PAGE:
the Genomics Lab
In addition to being a training lab for Merritt College, the lab is used by the non-profit biotech services company Profile Genomics. With this in mind, the lab is designed for high-volume throughput in a production environment.
The lab is held the center of a newly-renovated former biotech building. Sections of the building are used by College of Alameda for Chemistry and Biology.
The new 5,000-square-foot laboratory located at 860 Atlantic Ave. in Alameda, CA is equipped with more than $2 million of state-of-the-art equipment. The new facility gives students access to relevant high-tech devices providing them with a means for practical experience.
Visitors and students are encouraged to join us a tour of our lab to learn about Genomics. As we are production facility, we require everyone to attend a Good Laboratory Practices orientation before acquiring a lab entry pass.
The wet lab is where we prepare samples for many different services. This is where we extract DNA, prepare plates for PCR and run our gels to separate PCR products by size.
It contains standard equipment, including a fume hood, analytical balances, plate heaters and water baths, centrifuges, vortexers, an autoclave and glassware, dH2O purifying and conditioning units, ice machines and pipettors.
Pipettor tips and eppendorf tubes are organized and stored for easy access. Desks are organized with cabinets so students have can access all necessary equipment from their chair.
In addition to the bank of five -80°C freezers in the wet lab and 120v -80°C freezer in the sequencing room, there is a well-ventilated freezer room containing an additional five -80°C freezers.
These freezers contain tens of thousands of reptile and amphibian tissues collected from all over the world, as well as the complete mitochondrial genomes of six vertebrates.
Microarrays allow us to detect for the presence of genes. We can create a template of hydrogen bonds which act like a key - it will only hold onto a specific sequence of mRNA which matches the hydrogen bonds. Detecting for the presence of genes can be useful. For instance, consider if you had a dog and you were curious what breeds it was, you could test for specific genes known from various breeds to find out its ancestry.
Additionally, microarrays allow us to see how often DNA is being expressed. DNA is transcribed into RNA, which is then translated into a protein. This DNA expression can be trigged by many different things. For instance, if you were to spend time sunbathing, your DNA would increase expression of the gene which creates melanin, a response to the environmental stress (UVB radiation). Seeing how DNA expression changes in response to stimuli is a very important tool in the world of biology and medicine.
Colony Picking Room
colony picking room
Automatic colony picking and plate transfer workflow by many orders of magnitude.
Our lab is equipped with a Genetix QPix2XT (with stacking) Colony Picker. We also have a Genetix QFill3 with stacking that is a liquid handling instrument that leads into colony picking.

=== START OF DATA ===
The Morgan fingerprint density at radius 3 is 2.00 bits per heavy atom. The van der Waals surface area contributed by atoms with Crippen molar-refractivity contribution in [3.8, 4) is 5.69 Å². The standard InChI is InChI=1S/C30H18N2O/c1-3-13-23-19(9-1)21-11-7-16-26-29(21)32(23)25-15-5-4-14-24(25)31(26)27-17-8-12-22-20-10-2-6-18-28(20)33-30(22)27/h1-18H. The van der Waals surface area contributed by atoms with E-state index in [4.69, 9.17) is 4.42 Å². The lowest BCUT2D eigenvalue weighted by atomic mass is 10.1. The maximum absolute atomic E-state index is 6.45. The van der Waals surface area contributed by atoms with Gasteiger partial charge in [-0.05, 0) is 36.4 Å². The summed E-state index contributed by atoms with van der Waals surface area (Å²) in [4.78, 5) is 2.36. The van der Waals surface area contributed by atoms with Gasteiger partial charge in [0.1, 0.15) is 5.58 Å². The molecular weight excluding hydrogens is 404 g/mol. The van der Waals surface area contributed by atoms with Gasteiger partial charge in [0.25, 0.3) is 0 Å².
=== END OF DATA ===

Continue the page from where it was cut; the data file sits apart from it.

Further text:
We can handle SBS formats such as Nunc plates as well as Greiner Multiwell plates.
Cryogenic tissue extraction is method of yielding large strands of DNA. We have a Covaris CryoPrep, which allows us to freeze tissues and hit them with a hammer, breaking cells without destroying DNA. This also aids the extraction of DNA from difficult tissues, such as bone or plant cells.
Liquid handling, or automated pippetors, are instruments which aid in high-throughput workflow. Whereas pippetting half a dozen reagents into a 384-well plate would take all day and yield mistakes, a liquid handler like our PlateMates can be programmed to generate an entire stack of 384-well plates with multiple reagents very fast with minimal effort.
Sequencers can only read certain sizes of DNA. First-generation sequencers like the ABI 3730xl capillary sequencer can use around 700bp, while second-generation use from 50-450bp. This means DNA must be cut to the right size. For longer strands of DNA (up to 40kb) we have two Hydroshears, which push DNA through a small aperture, stretching DNA and cutting it into consistent sizes (850bp to 3kb, 1.4kb to 8kb, 4kb to >40kb depending on aperture size). For smaller cuts of DNA, our Covaris LE220R uses sonication for focused cavitation to randomly cut DNA. It can cut from 100bp to 5kb.
As sequencers can only read specific lengths of DNA, technicians must select for a specific length. Gel electrophoresis can be used to separate molecules by size, however the Pippin Prep is an automatic and more precise method of DNA size selection.
Reading a genome is already a lot of work, but once you have a sequenced genome, you must assemble and analyze it.
Geneious and MacVector are some of the sequence analysis programs that allows us to work with and interpret DNA.
There is an entire world of other great, open source or free software to explore.
Profile/Merritt Genomics currently operates a computer core that is capable of assembling large sized genomes de novo. The cluster contains a head with 32 cores, 256 Gb RAM, and 1TB 15k RPM data storage. Clustered with it are six slaves containing another 96 cores and 224 Gb RAM. Using proven algorithms, the core is able to assemble genomes up to 3Gb at 50x coverage, or 5Gb at 30x coverage. More modern assembly algorithms use less memory and enable assemblies over 10Gb.
© 2016 Profile Genomics, a 503c registered not-for-profit corporation